Glimmers of hope


Glimmers of hope

Ready for some good news? Multichannel marketers including Next, N Brown and ASOS.com recently released financial statements, and the figures weren’t dire. Even companies that experienced declines in sales or profits were taking a cautiously optimistic view toward the rest of the year.

Amongst the major winners was N Brown, whose stable of fashion and home goods catalogues includes Simply Be and JD Williams. In the 53 weeks to 1st March 2008, N Brown posted a like-for-like sales rise of 12.5 per cent; operating profit from continuing operations climbed 20.3 per cent, to £91.8 million. What’s more, trading for the eight weeks to 26th April was up 12.1 per cent on the same period last year, and the company is confident it will “continue to outperform”. It recently launched a ladieswear range with fashion expert and TV personality Caryn Franklin and is building on the success of its home and leisure Christmas range by rolling out a year-round gift offering, TheBrilliantGiftShop.co.uk. In the past year home and leisure sales have grown by 14 per cent and now account for 27 per cent of total sales.

Another winner was ASOS.com. In its pre-close update, it announced sales for the 12 months to 31st March of £81 million, up 90 per cent on the previous year and profit before tax was expected to be ahead of analysts’ forecasts. The fashion merchant also started 2008 strongly, with sales for the four weeks to 27th April up 80 per cent year on year.

Granted, not all companies could boast such sterling growth. Mosaic Fashions, the parent company of Coast, Principles, Shoe Studio and Warehouse, announced a loss in the year to 26th January of £30.2 million, compared with a profit of £17.2 million the previous year.

But whilst the tough retail marketplace was a factor, Mosaic said internal changes (including the January divestiture of the Whistles brand) had shifted focus away from performance. Now, said chief executive Derek Lovelock, he is confident that Mosaic is in “a good position to weather the downturn and emerge as an even stronger international, multibrand, multichannel womenswear retailer”.

Homewares and apparel retailer Next is also relying on “weathering” the downturn. Warmer temperatures toward the end of April helped lift sales, though like-for-like retail performance from 27th January to 7th May was still down 7.8 per cent. Next had budgeted for a repeat of last summer’s cold and wet weather, so it expects trading to improve “significantly as a consequence”.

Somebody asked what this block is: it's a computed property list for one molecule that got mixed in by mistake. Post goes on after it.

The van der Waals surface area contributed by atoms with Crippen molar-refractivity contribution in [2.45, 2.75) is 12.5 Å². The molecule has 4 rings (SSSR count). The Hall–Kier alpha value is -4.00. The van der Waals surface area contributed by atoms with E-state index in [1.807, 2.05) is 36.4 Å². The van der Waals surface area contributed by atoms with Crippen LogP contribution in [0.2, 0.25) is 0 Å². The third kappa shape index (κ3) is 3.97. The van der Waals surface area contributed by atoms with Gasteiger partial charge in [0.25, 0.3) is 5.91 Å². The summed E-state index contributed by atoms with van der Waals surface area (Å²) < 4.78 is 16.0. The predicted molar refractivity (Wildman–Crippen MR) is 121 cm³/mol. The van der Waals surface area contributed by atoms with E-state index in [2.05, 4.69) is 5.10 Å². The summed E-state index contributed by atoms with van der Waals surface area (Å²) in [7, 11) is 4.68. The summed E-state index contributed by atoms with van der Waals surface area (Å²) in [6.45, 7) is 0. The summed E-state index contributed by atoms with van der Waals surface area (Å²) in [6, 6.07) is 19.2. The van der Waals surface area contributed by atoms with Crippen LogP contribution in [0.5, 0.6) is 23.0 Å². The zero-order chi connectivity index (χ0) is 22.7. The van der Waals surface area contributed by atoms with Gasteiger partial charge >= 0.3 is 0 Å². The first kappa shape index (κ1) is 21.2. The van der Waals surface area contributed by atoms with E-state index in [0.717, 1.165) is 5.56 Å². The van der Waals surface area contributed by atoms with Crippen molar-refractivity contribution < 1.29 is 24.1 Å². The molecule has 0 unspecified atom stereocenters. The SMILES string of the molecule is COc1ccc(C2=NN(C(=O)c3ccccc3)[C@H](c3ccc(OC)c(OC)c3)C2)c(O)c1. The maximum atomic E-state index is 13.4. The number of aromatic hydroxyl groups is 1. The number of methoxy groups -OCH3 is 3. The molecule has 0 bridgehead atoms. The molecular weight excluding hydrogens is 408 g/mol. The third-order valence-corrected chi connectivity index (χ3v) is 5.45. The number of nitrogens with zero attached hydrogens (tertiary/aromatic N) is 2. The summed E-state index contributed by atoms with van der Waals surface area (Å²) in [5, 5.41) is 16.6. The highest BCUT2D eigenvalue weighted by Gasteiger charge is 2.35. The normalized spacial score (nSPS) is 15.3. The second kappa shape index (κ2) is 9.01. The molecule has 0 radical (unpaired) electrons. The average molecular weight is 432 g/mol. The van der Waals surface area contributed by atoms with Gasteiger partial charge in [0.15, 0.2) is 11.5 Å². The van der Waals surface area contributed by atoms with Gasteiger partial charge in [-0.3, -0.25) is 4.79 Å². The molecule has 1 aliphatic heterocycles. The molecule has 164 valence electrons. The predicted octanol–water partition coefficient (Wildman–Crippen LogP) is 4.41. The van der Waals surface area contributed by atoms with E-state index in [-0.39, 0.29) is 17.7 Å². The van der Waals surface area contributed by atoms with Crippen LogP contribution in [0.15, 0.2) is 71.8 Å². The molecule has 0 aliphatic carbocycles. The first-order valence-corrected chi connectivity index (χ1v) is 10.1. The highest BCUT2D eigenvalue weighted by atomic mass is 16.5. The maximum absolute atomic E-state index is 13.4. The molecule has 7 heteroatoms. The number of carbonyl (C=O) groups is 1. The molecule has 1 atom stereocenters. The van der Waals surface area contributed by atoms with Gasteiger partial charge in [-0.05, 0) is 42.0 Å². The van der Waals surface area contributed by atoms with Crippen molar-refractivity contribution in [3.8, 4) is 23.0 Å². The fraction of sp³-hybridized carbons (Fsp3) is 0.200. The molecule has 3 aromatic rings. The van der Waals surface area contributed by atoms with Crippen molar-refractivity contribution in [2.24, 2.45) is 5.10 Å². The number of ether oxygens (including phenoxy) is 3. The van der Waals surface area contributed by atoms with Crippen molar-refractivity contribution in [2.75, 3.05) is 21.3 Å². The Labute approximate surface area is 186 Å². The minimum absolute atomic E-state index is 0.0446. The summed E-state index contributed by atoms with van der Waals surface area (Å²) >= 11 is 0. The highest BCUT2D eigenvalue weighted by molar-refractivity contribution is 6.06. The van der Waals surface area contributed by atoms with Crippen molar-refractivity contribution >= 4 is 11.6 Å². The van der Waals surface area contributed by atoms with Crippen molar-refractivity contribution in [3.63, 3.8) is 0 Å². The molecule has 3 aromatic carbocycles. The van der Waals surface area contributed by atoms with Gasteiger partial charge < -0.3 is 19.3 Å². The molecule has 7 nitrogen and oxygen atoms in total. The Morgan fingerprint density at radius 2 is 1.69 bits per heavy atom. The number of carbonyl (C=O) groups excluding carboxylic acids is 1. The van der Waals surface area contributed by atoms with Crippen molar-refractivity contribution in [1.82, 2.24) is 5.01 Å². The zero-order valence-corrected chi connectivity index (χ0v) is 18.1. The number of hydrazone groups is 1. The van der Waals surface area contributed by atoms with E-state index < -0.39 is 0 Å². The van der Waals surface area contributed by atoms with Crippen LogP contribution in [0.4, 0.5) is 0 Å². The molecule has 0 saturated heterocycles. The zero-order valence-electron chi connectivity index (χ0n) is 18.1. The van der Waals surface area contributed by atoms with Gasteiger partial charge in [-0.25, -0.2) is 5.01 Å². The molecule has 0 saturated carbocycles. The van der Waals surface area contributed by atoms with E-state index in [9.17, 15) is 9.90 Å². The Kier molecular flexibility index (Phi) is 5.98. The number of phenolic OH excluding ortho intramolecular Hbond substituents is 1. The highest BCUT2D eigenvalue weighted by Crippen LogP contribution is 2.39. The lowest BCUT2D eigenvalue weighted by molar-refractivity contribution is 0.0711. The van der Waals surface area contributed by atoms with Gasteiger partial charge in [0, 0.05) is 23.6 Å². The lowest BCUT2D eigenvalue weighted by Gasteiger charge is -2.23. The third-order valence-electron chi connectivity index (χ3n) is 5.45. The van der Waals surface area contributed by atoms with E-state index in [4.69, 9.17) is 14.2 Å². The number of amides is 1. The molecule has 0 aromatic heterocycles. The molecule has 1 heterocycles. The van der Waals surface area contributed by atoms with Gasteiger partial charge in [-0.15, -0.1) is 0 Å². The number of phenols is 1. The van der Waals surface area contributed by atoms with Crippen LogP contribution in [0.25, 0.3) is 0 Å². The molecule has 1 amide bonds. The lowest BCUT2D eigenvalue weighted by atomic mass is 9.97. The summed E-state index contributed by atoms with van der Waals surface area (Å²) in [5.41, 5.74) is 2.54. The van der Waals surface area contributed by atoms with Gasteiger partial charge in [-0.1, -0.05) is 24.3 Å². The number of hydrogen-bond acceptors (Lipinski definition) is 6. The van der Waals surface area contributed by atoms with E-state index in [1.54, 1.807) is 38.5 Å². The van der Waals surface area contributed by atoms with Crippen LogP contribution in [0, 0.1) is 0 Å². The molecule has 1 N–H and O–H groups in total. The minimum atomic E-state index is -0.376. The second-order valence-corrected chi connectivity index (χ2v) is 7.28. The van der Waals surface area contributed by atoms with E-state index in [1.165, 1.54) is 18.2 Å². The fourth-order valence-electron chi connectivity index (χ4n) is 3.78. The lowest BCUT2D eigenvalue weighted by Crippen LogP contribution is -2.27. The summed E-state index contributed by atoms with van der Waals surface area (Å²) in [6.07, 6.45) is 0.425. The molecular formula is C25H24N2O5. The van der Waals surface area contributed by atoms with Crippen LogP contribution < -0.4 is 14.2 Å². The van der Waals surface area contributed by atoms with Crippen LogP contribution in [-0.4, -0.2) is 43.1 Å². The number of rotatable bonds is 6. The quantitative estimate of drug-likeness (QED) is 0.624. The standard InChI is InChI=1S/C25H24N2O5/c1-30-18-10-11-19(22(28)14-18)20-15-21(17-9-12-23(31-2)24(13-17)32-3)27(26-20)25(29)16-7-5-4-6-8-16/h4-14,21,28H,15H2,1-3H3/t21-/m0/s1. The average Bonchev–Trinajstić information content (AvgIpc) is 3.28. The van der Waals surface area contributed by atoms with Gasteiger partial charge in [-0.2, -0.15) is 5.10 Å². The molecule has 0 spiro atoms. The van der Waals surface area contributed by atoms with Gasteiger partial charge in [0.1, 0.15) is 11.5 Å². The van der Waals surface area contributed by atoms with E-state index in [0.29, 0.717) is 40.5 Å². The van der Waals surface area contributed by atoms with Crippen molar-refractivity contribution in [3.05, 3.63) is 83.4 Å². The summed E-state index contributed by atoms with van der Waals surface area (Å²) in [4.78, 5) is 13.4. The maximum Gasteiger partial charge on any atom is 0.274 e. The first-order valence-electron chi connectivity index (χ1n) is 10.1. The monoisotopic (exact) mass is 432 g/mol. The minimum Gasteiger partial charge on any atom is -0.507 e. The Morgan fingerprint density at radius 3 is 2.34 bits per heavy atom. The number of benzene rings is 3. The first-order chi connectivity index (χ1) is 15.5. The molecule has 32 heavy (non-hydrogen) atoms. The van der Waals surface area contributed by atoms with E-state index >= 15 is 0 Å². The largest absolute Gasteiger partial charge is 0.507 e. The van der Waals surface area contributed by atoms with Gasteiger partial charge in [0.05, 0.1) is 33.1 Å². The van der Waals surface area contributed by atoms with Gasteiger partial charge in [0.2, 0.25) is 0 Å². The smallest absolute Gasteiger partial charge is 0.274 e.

At electricals merchant DSG International, the parent company of Dixons and PC World, group sales rose 6 per cent in the 25 weeks to 5th April; like-for-like sales were down 1 per cent on last year. Customers have become “increasingly promotion- and deal-driven,” chief executive John Browett said in a presentation to the City. “It is important that we increase our focus on delivering the value, choice and service that our customers demand, particularly in the prevailing difficult economic climate”.

Claire Locke, co-founder and nonexecutive director of fashion catalogue Artigiano, echoed that sentiment when she told Catalogue/e-business that even a business that thinks it is “recession-proof” shouldn’t be complacent: “Businesses should focus on giving an A1 service to customers and being better and sharper overall.”

Industry experts, for the most part, agree that a business that can differentiate itself can succeed even during tough economic times. Achieving such differentiation, however, means a continued investment in marketing. Also vital, said Dr John Rudd of the Aston Business School, is the ability of a business to respond quickly to new challenges.

“In times of uncertainty, successful organisations will be able to recognise and adapt to changing conditions,” Rudd said. “It is the job of marketing to make it their company’s product or service that customers select. So for successful marketing departments, any economic uncertainty should mean more work, not less, which should reflect in holding or increasing budgets, certainly not cutting them.”

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